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Christie's to boost its commissions


A series of massive art auctions, including the sale of Leonardo da Vinci's Codex Hammer to Bill Gates for £19.2m, pushed turnover at Christie's International to record levels.

Profits, however, remained static due to pressure on the commission paid by vendors and rising costs at the London-based auction house, said Christopher Davidge, chief executive.To tackle the commission problem, the company yesterday announced a more rigid price scale. This leaves the market waiting until next week for results from Sotheby's, Christie's main competitor, to see if a price war will break out .

"They are making an attempt to stem the competitive rot," said Guy Bell of Beeson Gregory, stockbrokers. "If Sotheby's do not follow suit, they could be in deep water."

Christie's scored a number of landmark sales last year. It auctioned the £12m Assyrian relief from Canford School; is preparing for Pamela Harriman's sales; and provided art for an increasing number of wealthy Far Eastern entrepreneurs. The total value of art that passed through Christie's hands increased 12.3 per cent to £820m. Hong Kong sales were particularly strong, rising 65 per cent.The commission earned on these sales, from both purchasers and vendors, rose from £146m to £167m.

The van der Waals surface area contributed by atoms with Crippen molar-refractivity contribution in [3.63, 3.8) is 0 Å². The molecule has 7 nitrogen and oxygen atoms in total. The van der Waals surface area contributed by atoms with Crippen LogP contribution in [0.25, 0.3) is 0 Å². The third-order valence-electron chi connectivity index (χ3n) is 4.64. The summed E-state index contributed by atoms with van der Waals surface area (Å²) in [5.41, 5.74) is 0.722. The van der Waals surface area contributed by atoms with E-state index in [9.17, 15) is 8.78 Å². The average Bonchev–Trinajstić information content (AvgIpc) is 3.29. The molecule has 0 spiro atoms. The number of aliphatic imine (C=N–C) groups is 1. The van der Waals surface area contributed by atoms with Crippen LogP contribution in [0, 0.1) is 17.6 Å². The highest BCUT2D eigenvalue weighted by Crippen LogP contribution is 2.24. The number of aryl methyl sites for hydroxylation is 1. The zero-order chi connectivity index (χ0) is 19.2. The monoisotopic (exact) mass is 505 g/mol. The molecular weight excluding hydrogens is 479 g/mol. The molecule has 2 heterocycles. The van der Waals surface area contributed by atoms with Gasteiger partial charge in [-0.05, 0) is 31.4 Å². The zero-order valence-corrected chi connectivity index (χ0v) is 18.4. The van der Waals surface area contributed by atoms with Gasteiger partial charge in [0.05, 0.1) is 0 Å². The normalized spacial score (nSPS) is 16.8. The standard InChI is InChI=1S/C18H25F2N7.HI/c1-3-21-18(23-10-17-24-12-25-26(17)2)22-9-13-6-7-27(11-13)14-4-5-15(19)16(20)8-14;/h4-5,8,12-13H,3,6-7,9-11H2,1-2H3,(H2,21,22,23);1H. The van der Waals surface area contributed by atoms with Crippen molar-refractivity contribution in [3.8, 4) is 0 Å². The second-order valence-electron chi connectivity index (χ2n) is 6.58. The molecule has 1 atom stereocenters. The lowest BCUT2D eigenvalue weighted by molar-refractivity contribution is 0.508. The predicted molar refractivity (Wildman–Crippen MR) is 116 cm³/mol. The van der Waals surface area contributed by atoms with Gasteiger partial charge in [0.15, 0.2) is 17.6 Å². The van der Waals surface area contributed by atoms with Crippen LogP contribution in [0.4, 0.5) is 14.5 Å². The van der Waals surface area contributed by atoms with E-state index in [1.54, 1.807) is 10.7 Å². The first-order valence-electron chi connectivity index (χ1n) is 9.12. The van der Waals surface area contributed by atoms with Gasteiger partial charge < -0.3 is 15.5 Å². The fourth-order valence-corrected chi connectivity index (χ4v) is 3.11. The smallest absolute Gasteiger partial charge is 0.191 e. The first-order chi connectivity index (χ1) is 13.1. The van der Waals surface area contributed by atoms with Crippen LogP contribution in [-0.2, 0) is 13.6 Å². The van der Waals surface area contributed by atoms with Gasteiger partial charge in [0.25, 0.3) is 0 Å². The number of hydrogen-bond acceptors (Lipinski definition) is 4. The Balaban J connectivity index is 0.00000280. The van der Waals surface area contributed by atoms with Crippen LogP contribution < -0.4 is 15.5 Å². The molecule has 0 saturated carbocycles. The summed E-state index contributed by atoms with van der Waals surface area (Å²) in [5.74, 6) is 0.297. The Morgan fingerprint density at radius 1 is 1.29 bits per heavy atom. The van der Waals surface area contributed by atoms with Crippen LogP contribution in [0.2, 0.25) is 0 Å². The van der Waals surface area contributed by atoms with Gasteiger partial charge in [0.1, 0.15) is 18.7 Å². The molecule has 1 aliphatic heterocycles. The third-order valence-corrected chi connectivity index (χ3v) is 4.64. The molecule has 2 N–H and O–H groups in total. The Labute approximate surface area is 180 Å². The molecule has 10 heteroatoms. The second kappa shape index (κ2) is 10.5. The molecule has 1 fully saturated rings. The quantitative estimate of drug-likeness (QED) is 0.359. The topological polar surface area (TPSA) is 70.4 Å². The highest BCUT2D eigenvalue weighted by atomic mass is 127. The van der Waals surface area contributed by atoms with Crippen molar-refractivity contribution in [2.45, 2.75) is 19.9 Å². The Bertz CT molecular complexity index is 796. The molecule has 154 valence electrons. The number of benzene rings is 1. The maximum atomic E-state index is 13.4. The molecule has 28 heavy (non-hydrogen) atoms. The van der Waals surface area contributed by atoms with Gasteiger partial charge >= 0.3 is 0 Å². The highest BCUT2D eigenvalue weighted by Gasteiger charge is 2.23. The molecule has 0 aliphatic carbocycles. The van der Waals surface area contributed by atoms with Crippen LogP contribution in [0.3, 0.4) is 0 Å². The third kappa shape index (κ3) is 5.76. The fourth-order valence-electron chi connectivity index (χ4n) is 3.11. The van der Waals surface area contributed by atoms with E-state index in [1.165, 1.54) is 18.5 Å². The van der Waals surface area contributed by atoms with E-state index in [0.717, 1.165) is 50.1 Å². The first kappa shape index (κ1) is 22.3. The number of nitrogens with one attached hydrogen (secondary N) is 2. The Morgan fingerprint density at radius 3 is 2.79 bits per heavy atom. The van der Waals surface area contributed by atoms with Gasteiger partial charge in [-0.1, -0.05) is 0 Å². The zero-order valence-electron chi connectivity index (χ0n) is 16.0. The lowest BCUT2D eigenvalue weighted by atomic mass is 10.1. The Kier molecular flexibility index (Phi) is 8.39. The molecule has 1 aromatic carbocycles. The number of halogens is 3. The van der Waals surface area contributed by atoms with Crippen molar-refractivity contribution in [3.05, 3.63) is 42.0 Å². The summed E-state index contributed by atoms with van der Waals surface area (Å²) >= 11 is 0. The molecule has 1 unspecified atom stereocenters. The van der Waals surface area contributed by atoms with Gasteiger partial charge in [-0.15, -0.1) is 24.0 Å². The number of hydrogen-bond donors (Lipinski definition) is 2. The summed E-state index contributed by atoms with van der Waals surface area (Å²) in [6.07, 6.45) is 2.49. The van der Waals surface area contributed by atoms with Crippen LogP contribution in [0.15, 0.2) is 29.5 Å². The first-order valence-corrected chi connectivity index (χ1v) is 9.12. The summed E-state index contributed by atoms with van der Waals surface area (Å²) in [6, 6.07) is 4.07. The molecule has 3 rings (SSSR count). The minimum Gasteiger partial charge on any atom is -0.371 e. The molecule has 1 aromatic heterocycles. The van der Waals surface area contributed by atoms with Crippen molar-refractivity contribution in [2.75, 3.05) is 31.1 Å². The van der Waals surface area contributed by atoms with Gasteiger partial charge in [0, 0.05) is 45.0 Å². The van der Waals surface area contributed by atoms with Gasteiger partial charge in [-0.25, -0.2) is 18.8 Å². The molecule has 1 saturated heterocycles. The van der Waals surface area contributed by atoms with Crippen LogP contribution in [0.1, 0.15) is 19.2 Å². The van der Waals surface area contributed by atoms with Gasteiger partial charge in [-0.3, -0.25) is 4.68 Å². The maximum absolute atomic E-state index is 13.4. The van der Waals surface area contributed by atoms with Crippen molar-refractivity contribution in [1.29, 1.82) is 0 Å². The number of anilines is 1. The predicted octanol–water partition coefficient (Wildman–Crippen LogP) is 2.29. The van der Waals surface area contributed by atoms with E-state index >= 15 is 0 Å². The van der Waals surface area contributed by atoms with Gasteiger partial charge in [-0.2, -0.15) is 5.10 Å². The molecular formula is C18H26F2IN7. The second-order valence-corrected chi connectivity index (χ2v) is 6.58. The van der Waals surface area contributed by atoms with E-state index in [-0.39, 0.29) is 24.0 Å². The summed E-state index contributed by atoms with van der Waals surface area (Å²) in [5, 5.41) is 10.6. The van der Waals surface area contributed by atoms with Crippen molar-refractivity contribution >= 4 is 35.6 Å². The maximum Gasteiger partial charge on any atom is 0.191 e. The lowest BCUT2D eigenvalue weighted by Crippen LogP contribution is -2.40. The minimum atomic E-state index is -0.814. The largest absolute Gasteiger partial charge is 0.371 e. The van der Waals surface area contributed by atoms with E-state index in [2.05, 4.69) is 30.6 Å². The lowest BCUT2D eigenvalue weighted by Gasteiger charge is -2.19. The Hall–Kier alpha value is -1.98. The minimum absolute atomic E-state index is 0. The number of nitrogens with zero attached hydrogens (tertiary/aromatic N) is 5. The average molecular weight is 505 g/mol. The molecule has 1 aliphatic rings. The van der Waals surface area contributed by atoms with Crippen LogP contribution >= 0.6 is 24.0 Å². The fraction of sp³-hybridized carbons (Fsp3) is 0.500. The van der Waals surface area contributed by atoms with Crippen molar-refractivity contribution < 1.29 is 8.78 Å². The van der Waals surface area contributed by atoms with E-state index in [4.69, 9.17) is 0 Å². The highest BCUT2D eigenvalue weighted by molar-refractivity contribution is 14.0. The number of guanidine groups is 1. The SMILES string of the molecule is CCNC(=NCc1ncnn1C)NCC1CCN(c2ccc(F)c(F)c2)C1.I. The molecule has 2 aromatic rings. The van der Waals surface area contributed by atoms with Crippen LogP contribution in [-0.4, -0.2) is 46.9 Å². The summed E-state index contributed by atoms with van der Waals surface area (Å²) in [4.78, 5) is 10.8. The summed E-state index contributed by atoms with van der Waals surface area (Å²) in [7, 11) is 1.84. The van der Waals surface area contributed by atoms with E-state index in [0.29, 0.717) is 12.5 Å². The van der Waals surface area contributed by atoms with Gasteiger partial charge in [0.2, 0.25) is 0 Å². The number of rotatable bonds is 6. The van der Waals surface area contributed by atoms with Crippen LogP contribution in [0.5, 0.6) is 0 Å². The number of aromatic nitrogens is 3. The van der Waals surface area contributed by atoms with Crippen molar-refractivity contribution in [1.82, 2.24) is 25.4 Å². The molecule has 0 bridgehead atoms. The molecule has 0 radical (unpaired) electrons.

However, like-for-like pre-tax profits rose only marginally, from £16.2m to £16.4, held back largely by a 13 per cent rise in total costs. Auction costs rose 16 per cent to £103m because of a significant increase in the marketing budget, which included taking the Lord Cholmondeley Houghton collection on a worldwide tour, and printing expensive brochures. Day- to-day administrative expenses also increased, by 13.6 per cent, partly because of wage inflation and a rise in remuneration costs.

To meet demand in the emerging economies, the group opened last year new offices in Shanghai, Bombay, Santiago and Kuala Lumpur.

Shares in the auction house, which have fallen from a high of 250p in January 1994 to 143p, fell a further 5p yesterday on news of the results.

Mr Davidge confirmed that Joe Lewis, a Nassau-based investor, had taken a 5.9 per cent stake. Christie's has been the subject of many potential takeover bids: Recently, stakes had been taken through John Ashcroft's ADT group and a Japanese consortium, Aska. However, Mr Davidge re-asserted his belief that Mr Lewis's stake had been taken for "long-term investment purposes".